Five years after the future of online learning played an important role in the drama over University of Virginia President Teresa Sullivan resignation and reinstatement, the UVa Board of Trustees is making cautious moves to increase the university’s commitment to e-learning.
During a two-day board retreat, Kristen Palmer, director of online learning programs, provided an overview of how other colleges and universities are utilizing online learning — from enhancing the education of residential students to delivering education to off-campus students, reports The Daily Progress.
Still in the brainstorming phase, UVa President Teresa A. Sullivan said at Saturday’s meeting that the first step would be to research the market and determine what would and would not work for UVa. She said online curriculum support for students will be very important, as will options for nontraditional students.
“We’re willing to think outside the box,” Sullivan said. “The sweet spot is that there is so much new knowledge and people beyond college age want it.”
UVa offers more than 50 online courses, 20 certificates and five degrees, and it supports Massive Open Online Courses (MOOCs) — giving the university a significantly larger online presence than it had in 2012 when the Board of Visitors demanded Sullivan’s resignation. Although then-Rector Helen Dragas cited several reasons for seeking Sullivan’s departure, the issue that resonated most with the public was the absence at UVa of a coherent strategy for adapting to the online revolution. MOOCs were generating considerable publicity at the time, and the higher-ed community was divided on whether online learning would fundamentally transform learning or was a passing craze that could never effectively translate into higher education.
After Sullivan mobilized faculty and student support to win reappointment as president, online learning took a back seat compared to other UVa priorities. While individual schools did adopt the technology — the School of Continuing and Professional Studies most notably (see the video above) — UVA as an institution never made a major commitment. Now, as Sullivan prepares to retire, the Board of Visitors is delving deeper.
Many universities — Harvard, Berkeley, MIT, Penn State, Georgia Tech, the University of Michigan and Purdue, among others — have ramped up their investing in online learning. Here in Virginia, Liberty University has ridden the online-learning wave to become the largest university in the state by enrollment). Liberty’s online learning programs have been so profitable that the institution has been able to plow hundreds of millions of dollars into its endowment.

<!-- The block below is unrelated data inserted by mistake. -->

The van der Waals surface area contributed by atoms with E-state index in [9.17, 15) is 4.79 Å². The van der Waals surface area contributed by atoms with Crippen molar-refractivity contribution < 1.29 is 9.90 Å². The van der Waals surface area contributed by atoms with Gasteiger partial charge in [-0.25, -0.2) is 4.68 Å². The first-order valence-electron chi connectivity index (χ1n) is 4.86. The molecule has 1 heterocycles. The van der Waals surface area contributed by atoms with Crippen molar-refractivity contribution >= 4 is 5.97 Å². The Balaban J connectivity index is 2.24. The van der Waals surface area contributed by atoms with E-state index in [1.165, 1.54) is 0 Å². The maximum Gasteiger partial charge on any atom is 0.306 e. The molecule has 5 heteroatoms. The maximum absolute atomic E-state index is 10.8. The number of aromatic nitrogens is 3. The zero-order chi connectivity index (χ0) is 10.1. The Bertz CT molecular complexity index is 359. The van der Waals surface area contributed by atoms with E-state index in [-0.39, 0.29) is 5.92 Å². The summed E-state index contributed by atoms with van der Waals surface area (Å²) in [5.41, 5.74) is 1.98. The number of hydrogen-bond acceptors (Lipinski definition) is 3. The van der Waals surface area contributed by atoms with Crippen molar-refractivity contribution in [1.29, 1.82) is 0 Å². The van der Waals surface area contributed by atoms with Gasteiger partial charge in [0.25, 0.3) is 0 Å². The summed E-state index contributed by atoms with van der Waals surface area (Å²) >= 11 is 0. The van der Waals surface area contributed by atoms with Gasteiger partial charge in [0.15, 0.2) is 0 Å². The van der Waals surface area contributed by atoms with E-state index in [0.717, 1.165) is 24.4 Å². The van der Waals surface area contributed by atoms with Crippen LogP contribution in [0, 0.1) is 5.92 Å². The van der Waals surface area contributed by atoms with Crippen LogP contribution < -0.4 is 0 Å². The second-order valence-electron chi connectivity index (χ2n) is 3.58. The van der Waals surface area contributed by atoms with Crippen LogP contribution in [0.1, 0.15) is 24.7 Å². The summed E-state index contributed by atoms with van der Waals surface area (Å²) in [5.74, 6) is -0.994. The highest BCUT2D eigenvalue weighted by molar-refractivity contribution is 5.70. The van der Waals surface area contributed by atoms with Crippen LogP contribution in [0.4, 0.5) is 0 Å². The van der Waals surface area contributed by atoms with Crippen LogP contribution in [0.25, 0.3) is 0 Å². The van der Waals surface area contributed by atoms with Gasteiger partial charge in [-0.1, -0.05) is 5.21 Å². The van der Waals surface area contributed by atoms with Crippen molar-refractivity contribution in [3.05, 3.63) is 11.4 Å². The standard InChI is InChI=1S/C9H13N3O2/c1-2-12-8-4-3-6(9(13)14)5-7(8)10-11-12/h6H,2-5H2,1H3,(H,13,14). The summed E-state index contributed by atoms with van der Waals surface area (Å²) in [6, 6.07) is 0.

In September 2016, UVa’s Online Education Advisory Committee advanced several recommendations for bolstering online learning. According to Palmer’s presentation PowerPoint, they included:
- Identify leader to drive strategic digital learning efforts across
- Fund small scale projects focused on measuring effectiveness and
disseminating findings related to emergent learning technologies
and digital environments.
- Remove barriers for those schools interested in digital learning
with seed funding with plans for sustainability within 2-5 years
(possible collaborative Strategic Investment Fund proposal).
- Create a Fellows Program by funding, hiring, and supporting
thought leaders, subject matter experts and practitioners.
- Make all digital materials for the university fully accessible for all
A year later, many questions remain to be answered. Among those raised by Palmer: Who do we want UVa to be? Are there markets UVa could enter at scale? Will moving content online affect the cost of curriculum delivery? Could UVa use online courses as part of the admissions process? Could the university partner with other Virginia colleges or programs?
With discussions still in the early stages, said the Daily Progress, the board will continue to examine pros and cons of online learning. To better support students, said board member Jeffrey C. Walker, it would be advisable to talk to other schools that utilize online learning to find out what works and what doesn’t. Which classes are more proficiently taught online and which are more suited to traditional classrooms?